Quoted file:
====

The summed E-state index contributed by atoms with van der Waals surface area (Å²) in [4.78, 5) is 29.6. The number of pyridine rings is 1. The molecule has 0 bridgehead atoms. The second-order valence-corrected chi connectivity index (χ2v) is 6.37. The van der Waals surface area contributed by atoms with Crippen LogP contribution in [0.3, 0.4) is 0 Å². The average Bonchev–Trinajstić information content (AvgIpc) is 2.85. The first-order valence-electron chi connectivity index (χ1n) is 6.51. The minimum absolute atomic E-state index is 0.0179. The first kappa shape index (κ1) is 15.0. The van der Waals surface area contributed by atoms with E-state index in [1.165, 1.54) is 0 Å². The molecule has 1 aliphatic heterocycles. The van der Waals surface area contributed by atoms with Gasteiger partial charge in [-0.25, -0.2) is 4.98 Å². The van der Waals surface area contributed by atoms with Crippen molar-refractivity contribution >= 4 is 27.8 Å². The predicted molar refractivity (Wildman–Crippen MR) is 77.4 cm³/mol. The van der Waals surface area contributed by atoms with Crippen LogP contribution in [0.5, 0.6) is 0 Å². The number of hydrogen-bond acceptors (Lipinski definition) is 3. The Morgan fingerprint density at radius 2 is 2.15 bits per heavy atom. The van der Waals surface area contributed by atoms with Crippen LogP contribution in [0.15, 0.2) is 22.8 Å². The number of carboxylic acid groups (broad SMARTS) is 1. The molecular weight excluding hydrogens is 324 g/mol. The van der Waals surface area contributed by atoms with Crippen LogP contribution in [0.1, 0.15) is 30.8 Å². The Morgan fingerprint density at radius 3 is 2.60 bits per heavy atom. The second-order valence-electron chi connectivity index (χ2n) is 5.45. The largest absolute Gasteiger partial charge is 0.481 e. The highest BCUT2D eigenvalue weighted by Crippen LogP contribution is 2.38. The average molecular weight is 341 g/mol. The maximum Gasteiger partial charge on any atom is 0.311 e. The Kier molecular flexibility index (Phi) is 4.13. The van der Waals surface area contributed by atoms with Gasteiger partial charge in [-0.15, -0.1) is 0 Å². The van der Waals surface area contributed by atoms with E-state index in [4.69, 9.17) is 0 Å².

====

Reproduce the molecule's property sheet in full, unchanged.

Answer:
The summed E-state index contributed by atoms with van der Waals surface area (Å²) in [4.78, 5) is 29.6. The number of pyridine rings is 1. The molecule has 0 bridgehead atoms. The second-order valence-corrected chi connectivity index (χ2v) is 6.37. The van der Waals surface area contributed by atoms with Crippen LogP contribution in [0.3, 0.4) is 0 Å². The average Bonchev–Trinajstić information content (AvgIpc) is 2.85. The first-order valence-electron chi connectivity index (χ1n) is 6.51. The minimum absolute atomic E-state index is 0.0179. The first kappa shape index (κ1) is 15.0. The van der Waals surface area contributed by atoms with E-state index in [1.165, 1.54) is 0 Å². The molecule has 1 aliphatic heterocycles. The van der Waals surface area contributed by atoms with Gasteiger partial charge in [-0.25, -0.2) is 4.98 Å². The van der Waals surface area contributed by atoms with Crippen molar-refractivity contribution >= 4 is 27.8 Å². The predicted molar refractivity (Wildman–Crippen MR) is 77.4 cm³/mol. The van der Waals surface area contributed by atoms with Crippen LogP contribution in [0.5, 0.6) is 0 Å². The number of hydrogen-bond acceptors (Lipinski definition) is 3. The Morgan fingerprint density at radius 2 is 2.15 bits per heavy atom. The van der Waals surface area contributed by atoms with Crippen LogP contribution in [0.15, 0.2) is 22.8 Å². The number of carboxylic acid groups (broad SMARTS) is 1. The molecular weight excluding hydrogens is 324 g/mol. The van der Waals surface area contributed by atoms with Crippen LogP contribution in [0.1, 0.15) is 30.8 Å². The Morgan fingerprint density at radius 3 is 2.60 bits per heavy atom. The second-order valence-electron chi connectivity index (χ2n) is 5.45. The largest absolute Gasteiger partial charge is 0.481 e. The highest BCUT2D eigenvalue weighted by Crippen LogP contribution is 2.38. The average molecular weight is 341 g/mol. The maximum Gasteiger partial charge on any atom is 0.311 e. The Kier molecular flexibility index (Phi) is 4.13. The van der Waals surface area contributed by atoms with Gasteiger partial charge in [-0.15, -0.1) is 0 Å². The van der Waals surface area contributed by atoms with E-state index in [4.69, 9.17) is 0 Å².